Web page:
Home World America Australia is set to announce a nuclear submarine deal. Here’s what we know so far

Australia is set to announce a nuclear submarine deal. Here’s what we know so far

Australia is in the market for at least eight nuclear-powered submarines, at a cost of at least $100 billion – the largest defence acquisition in the nation’s history.

Prime Minister Anthony Albanese, US President Joe Biden and UK Prime Minister Rishi Sunak are expected to reveal the details of the deal on Tuesday (AEDT) in San Diego, where they convened for an AUKUS meeting.

AUKUS is a trilateral security pact between Australia, the United Kingdom, and the United States.

What do we know about the nuclear submarine deal so far?

Australia will purchase three US Virginia class submarines in the early 2030s, with the option to buy an additional two, Reuters is reporting.

But Australia may need to invest in the strained American production line in order to secure the US-made vessels, the Wall Street Journal says.

US nuclear submarines will also reportedly start to rotate through Western Australia from around 2027.
Australia will then work to build a hybrid nuclear submarine, using a British design with American weapons systems and components, according to Bloomberg.

The American weapons system and upgrades would increase interoperability between the three navies, which would be using common technology.

The hybrid submarine won’t be in the water until the end of the next decade or in the early 2040s.
Australian crew will rotate through US and UK nuclear submarines to increase interoperability.

Australian naval personnel are also studying at US nuclear facilities and colleges to increase their skills.

The AUKUS agreement is also expected to accelerate the acquisition of guided weapons.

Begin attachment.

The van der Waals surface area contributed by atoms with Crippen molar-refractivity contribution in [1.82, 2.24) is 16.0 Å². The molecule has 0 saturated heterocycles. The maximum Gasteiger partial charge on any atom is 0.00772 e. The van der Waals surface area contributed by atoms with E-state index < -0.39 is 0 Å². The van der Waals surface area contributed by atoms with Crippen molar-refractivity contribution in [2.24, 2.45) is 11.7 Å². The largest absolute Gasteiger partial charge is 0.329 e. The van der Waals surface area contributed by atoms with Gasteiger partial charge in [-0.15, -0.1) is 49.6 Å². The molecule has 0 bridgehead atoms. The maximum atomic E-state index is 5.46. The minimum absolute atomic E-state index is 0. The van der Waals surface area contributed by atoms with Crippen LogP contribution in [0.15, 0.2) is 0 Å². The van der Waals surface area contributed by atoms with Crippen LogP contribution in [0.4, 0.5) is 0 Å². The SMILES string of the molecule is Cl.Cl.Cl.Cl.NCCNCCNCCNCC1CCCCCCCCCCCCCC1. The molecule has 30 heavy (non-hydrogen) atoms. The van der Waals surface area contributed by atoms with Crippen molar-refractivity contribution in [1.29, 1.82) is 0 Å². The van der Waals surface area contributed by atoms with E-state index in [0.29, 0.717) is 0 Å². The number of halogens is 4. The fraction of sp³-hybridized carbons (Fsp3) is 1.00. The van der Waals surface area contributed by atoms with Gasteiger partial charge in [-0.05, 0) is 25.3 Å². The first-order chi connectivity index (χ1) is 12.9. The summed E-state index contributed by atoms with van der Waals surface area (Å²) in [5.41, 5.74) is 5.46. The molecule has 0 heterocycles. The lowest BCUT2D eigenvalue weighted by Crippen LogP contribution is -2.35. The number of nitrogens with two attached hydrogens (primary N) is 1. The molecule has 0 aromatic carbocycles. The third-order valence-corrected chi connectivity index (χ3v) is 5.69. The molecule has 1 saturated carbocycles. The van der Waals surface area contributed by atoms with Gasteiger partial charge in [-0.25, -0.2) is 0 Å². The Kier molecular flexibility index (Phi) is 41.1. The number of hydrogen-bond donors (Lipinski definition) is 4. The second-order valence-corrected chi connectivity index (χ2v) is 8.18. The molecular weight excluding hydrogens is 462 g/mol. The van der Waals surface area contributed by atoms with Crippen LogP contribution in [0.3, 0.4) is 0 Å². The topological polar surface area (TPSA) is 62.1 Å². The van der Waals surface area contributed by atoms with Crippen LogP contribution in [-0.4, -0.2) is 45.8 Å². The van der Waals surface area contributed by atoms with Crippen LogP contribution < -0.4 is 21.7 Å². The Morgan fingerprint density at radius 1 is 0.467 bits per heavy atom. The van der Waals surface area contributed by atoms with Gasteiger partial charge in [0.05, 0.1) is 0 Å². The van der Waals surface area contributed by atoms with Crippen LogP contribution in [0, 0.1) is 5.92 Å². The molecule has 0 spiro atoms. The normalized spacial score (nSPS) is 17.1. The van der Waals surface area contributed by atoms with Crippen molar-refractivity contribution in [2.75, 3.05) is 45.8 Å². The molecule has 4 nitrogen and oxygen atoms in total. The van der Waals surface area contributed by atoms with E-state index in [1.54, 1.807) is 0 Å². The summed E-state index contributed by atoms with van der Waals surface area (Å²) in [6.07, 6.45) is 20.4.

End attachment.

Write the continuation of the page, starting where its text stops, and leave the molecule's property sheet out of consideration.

What are some of the concerns about the submarine deal?

America’s submarine supply chain is already stretched and Australia won’t be able to crew the larger and more technically complicated Virginia class submarines, increasing reliance on the US.

Similarly, reliance will also be increased because Australia won’t have a domestic nuclear industry and have to rely on the US and UK for some repairs.

Acquiring two different models of nuclear-powered submarines also could be risky.

What have politicians said about it?

Defence Minister Richard Marles said while the submarines will have the capability to operate at war, “the true intent of this capability is to provide for the stability and for the peace of our region”.

Opposition leader Peter Dutton also agreed these nuclear-powered submarines will act as a deterrent in the face of foreign threats.

“Adversaries would think twice about causing harm to our country, knowing that we have this capability.”

However, China said the trilateral deal “constitutes serious nuclear proliferation risks, exacerbates arms race and hurts peace and stability in the Asia-Pacific”.

“We urge the US, the UK and Australia to abandon the Cold War mentality,” China’s foreign ministry spokeswoman Mao Ning said.

Promise of more Australian jobs

Australia’s plan to buy nuclear-powered submarines is expected to create about 20,000 jobs across the next three decades.

At its height, up to 8,500 Australian jobs will be supported to build and maintain the boats and will include highly-skilled scientists, engineers, project managers, and other trades workers.

“It’s a very long-term project and with it will come a substantial number of jobs and huge investment and a real capability in the Australian economy,” Environment Minister Tanya Plibersek told Seven’s Sunrise.

“If we want to be an advanced manufacturing economy, these sorts of projects will really support that, so (it) is great for the defence of the nation.”

Thousands of skilled workers will be needed to support growing supply chains, shipyards, and technical bases in all three countries.

Australian Academy of Science President Professor Chennupati Jagadish has warned the country is overly dependent on an overseas-trained workforce and lacks the capacity to train new nuclear scientists.

“Building capability in nuclear science will be central to achieving the aims of the Australian government in developing a nuclear-powered submarine capability,” he said.

“Nuclear science in Australia faces a skills crisis. We are significantly behind our peer nations in national nuclear and radiation science capability.”
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